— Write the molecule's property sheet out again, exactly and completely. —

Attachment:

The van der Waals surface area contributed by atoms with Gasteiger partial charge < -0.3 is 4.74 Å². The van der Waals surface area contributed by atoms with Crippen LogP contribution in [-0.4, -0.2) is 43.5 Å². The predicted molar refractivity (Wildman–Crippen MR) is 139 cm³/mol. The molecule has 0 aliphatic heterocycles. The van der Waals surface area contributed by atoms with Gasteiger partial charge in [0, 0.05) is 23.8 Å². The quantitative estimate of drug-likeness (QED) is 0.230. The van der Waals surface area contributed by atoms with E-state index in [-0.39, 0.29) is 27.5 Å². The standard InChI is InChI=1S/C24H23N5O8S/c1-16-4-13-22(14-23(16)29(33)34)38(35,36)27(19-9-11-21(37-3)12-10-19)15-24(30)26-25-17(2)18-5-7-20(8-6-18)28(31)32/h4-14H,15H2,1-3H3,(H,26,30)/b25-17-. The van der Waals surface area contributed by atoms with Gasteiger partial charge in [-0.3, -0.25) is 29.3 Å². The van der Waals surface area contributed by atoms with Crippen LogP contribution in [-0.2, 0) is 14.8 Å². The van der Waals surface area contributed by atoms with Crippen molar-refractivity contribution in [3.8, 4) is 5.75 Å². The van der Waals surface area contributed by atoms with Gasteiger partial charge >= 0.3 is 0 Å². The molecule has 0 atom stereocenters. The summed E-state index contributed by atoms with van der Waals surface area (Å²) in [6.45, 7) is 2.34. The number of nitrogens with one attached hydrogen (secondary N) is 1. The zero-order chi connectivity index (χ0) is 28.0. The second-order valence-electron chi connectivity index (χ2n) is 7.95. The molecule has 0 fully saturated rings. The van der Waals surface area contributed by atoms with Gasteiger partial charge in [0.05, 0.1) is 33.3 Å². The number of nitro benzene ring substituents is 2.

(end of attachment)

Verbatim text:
The van der Waals surface area contributed by atoms with Gasteiger partial charge < -0.3 is 4.74 Å². The van der Waals surface area contributed by atoms with Crippen LogP contribution in [-0.4, -0.2) is 43.5 Å². The predicted molar refractivity (Wildman–Crippen MR) is 139 cm³/mol. The molecule has 0 aliphatic heterocycles. The van der Waals surface area contributed by atoms with Gasteiger partial charge in [0, 0.05) is 23.8 Å². The quantitative estimate of drug-likeness (QED) is 0.230. The van der Waals surface area contributed by atoms with E-state index in [-0.39, 0.29) is 27.5 Å². The standard InChI is InChI=1S/C24H23N5O8S/c1-16-4-13-22(14-23(16)29(33)34)38(35,36)27(19-9-11-21(37-3)12-10-19)15-24(30)26-25-17(2)18-5-7-20(8-6-18)28(31)32/h4-14H,15H2,1-3H3,(H,26,30)/b25-17-. The van der Waals surface area contributed by atoms with Gasteiger partial charge in [-0.3, -0.25) is 29.3 Å². The van der Waals surface area contributed by atoms with Crippen LogP contribution in [-0.2, 0) is 14.8 Å². The van der Waals surface area contributed by atoms with Crippen molar-refractivity contribution in [3.8, 4) is 5.75 Å². The van der Waals surface area contributed by atoms with Gasteiger partial charge >= 0.3 is 0 Å². The molecule has 0 atom stereocenters. The summed E-state index contributed by atoms with van der Waals surface area (Å²) in [6.45, 7) is 2.34. The number of nitrogens with one attached hydrogen (secondary N) is 1. The zero-order chi connectivity index (χ0) is 28.0. The second-order valence-electron chi connectivity index (χ2n) is 7.95. The molecule has 0 fully saturated rings. The van der Waals surface area contributed by atoms with Gasteiger partial charge in [0.05, 0.1) is 33.3 Å². The number of nitro benzene ring substituents is 2.